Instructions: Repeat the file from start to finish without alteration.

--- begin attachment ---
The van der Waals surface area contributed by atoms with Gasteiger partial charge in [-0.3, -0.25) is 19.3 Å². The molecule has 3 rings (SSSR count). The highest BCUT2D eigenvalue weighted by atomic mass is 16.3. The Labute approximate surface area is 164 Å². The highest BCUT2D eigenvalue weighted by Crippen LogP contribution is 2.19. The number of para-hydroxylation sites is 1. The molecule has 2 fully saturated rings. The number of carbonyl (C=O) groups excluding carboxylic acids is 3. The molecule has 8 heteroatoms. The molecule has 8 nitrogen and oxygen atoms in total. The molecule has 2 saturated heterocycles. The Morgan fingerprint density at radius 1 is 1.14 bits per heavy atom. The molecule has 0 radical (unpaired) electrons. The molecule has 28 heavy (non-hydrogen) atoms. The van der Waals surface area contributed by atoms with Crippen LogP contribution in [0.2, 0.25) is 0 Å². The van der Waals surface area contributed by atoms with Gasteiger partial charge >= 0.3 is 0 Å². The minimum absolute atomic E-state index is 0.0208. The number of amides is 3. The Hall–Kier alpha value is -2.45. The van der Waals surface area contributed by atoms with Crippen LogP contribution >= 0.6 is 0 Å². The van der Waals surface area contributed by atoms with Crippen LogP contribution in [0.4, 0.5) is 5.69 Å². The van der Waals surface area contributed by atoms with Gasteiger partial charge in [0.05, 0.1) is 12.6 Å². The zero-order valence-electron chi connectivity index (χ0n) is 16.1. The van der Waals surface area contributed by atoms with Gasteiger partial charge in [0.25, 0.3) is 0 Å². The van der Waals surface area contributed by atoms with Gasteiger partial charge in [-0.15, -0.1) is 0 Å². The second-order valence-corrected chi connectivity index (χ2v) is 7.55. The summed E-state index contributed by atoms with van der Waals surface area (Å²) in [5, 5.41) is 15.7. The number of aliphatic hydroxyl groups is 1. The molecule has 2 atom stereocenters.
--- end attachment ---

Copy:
The van der Waals surface area contributed by atoms with Gasteiger partial charge in [-0.3, -0.25) is 19.3 Å². The molecule has 3 rings (SSSR count). The highest BCUT2D eigenvalue weighted by atomic mass is 16.3. The Labute approximate surface area is 164 Å². The highest BCUT2D eigenvalue weighted by Crippen LogP contribution is 2.19. The number of para-hydroxylation sites is 1. The molecule has 2 fully saturated rings. The number of carbonyl (C=O) groups excluding carboxylic acids is 3. The molecule has 8 heteroatoms. The molecule has 8 nitrogen and oxygen atoms in total. The molecule has 2 saturated heterocycles. The Morgan fingerprint density at radius 1 is 1.14 bits per heavy atom. The molecule has 0 radical (unpaired) electrons. The molecule has 28 heavy (non-hydrogen) atoms. The van der Waals surface area contributed by atoms with Crippen LogP contribution in [0.2, 0.25) is 0 Å². The van der Waals surface area contributed by atoms with Gasteiger partial charge >= 0.3 is 0 Å². The minimum absolute atomic E-state index is 0.0208. The number of amides is 3. The Hall–Kier alpha value is -2.45. The van der Waals surface area contributed by atoms with Crippen LogP contribution >= 0.6 is 0 Å². The van der Waals surface area contributed by atoms with Crippen LogP contribution in [0.4, 0.5) is 5.69 Å². The van der Waals surface area contributed by atoms with Gasteiger partial charge in [0.05, 0.1) is 12.6 Å². The zero-order valence-electron chi connectivity index (χ0n) is 16.1. The van der Waals surface area contributed by atoms with Gasteiger partial charge in [0.25, 0.3) is 0 Å². The van der Waals surface area contributed by atoms with Gasteiger partial charge in [-0.15, -0.1) is 0 Å². The second-order valence-corrected chi connectivity index (χ2v) is 7.55. The summed E-state index contributed by atoms with van der Waals surface area (Å²) in [5, 5.41) is 15.7. The number of aliphatic hydroxyl groups is 1. The molecule has 2 atom stereocenters.